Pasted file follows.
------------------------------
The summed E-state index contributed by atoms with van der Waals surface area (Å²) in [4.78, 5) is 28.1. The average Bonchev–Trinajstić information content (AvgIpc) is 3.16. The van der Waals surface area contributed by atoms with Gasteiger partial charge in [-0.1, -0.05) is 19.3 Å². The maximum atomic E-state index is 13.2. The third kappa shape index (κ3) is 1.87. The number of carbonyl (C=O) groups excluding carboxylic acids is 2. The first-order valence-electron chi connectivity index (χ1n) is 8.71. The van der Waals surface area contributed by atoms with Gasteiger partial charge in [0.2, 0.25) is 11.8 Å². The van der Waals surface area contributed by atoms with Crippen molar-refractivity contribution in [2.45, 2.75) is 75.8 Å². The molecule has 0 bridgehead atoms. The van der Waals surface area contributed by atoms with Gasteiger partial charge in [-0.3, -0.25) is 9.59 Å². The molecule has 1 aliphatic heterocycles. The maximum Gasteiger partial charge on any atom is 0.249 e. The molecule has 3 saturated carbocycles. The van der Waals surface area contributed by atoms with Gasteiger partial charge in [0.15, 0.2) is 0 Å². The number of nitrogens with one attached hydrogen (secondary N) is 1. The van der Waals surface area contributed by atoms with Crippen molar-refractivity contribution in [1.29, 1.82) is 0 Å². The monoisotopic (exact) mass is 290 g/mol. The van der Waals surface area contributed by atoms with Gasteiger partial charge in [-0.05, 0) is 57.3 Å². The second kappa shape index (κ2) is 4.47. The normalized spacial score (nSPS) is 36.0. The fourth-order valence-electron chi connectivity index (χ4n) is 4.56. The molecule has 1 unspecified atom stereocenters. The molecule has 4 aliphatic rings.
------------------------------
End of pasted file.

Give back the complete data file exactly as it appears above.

The summed E-state index contributed by atoms with van der Waals surface area (Å²) in [4.78, 5) is 28.1. The average Bonchev–Trinajstić information content (AvgIpc) is 3.16. The van der Waals surface area contributed by atoms with Gasteiger partial charge in [-0.1, -0.05) is 19.3 Å². The maximum atomic E-state index is 13.2. The third kappa shape index (κ3) is 1.87. The number of carbonyl (C=O) groups excluding carboxylic acids is 2. The first-order valence-electron chi connectivity index (χ1n) is 8.71. The van der Waals surface area contributed by atoms with Gasteiger partial charge in [0.2, 0.25) is 11.8 Å². The van der Waals surface area contributed by atoms with Crippen molar-refractivity contribution in [2.45, 2.75) is 75.8 Å². The molecule has 0 bridgehead atoms. The van der Waals surface area contributed by atoms with Gasteiger partial charge in [-0.3, -0.25) is 9.59 Å². The molecule has 1 aliphatic heterocycles. The maximum Gasteiger partial charge on any atom is 0.249 e. The molecule has 3 saturated carbocycles. The van der Waals surface area contributed by atoms with Gasteiger partial charge in [0.15, 0.2) is 0 Å². The number of nitrogens with one attached hydrogen (secondary N) is 1. The van der Waals surface area contributed by atoms with Crippen molar-refractivity contribution in [1.29, 1.82) is 0 Å². The monoisotopic (exact) mass is 290 g/mol. The van der Waals surface area contributed by atoms with Gasteiger partial charge in [-0.05, 0) is 57.3 Å². The second kappa shape index (κ2) is 4.47. The normalized spacial score (nSPS) is 36.0. The fourth-order valence-electron chi connectivity index (χ4n) is 4.56. The molecule has 1 unspecified atom stereocenters. The molecule has 4 aliphatic rings.